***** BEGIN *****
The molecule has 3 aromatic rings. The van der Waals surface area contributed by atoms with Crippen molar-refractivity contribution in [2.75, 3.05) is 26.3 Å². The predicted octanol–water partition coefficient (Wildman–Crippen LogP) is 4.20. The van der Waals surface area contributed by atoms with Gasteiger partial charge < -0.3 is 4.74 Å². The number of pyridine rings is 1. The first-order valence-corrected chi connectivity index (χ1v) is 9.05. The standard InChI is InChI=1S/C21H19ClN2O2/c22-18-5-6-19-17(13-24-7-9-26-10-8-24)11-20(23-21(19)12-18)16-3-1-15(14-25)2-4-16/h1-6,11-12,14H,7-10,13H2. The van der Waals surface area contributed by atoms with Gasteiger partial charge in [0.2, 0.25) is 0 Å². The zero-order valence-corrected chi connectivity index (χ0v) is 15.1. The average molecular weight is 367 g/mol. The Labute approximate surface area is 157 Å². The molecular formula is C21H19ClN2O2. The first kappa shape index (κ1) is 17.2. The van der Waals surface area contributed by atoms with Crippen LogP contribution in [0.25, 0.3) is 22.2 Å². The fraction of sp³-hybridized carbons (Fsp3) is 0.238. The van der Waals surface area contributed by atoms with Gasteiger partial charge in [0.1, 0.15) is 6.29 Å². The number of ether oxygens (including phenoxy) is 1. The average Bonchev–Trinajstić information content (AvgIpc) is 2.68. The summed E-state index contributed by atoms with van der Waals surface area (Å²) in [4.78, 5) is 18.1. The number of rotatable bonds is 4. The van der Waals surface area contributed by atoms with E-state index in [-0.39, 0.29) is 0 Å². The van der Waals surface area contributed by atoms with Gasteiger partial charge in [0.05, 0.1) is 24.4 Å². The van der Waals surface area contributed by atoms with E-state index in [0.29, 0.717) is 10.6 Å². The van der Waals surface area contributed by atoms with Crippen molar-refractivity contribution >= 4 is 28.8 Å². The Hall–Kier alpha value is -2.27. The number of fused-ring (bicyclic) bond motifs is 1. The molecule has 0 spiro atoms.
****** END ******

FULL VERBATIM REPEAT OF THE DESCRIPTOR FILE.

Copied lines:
The molecule has 3 aromatic rings. The van der Waals surface area contributed by atoms with Crippen molar-refractivity contribution in [2.75, 3.05) is 26.3 Å². The predicted octanol–water partition coefficient (Wildman–Crippen LogP) is 4.20. The van der Waals surface area contributed by atoms with Gasteiger partial charge < -0.3 is 4.74 Å². The number of pyridine rings is 1. The first-order valence-corrected chi connectivity index (χ1v) is 9.05. The standard InChI is InChI=1S/C21H19ClN2O2/c22-18-5-6-19-17(13-24-7-9-26-10-8-24)11-20(23-21(19)12-18)16-3-1-15(14-25)2-4-16/h1-6,11-12,14H,7-10,13H2. The van der Waals surface area contributed by atoms with Gasteiger partial charge in [0.2, 0.25) is 0 Å². The zero-order valence-corrected chi connectivity index (χ0v) is 15.1. The average molecular weight is 367 g/mol. The Labute approximate surface area is 157 Å². The molecular formula is C21H19ClN2O2. The first kappa shape index (κ1) is 17.2. The van der Waals surface area contributed by atoms with Crippen LogP contribution in [0.25, 0.3) is 22.2 Å². The fraction of sp³-hybridized carbons (Fsp3) is 0.238. The van der Waals surface area contributed by atoms with Gasteiger partial charge in [0.1, 0.15) is 6.29 Å². The number of ether oxygens (including phenoxy) is 1. The average Bonchev–Trinajstić information content (AvgIpc) is 2.68. The summed E-state index contributed by atoms with van der Waals surface area (Å²) in [4.78, 5) is 18.1. The number of rotatable bonds is 4. The van der Waals surface area contributed by atoms with E-state index in [-0.39, 0.29) is 0 Å². The van der Waals surface area contributed by atoms with Gasteiger partial charge in [0.05, 0.1) is 24.4 Å². The van der Waals surface area contributed by atoms with E-state index in [0.29, 0.717) is 10.6 Å². The van der Waals surface area contributed by atoms with Crippen molar-refractivity contribution >= 4 is 28.8 Å². The Hall–Kier alpha value is -2.27. The number of fused-ring (bicyclic) bond motifs is 1. The molecule has 0 spiro atoms.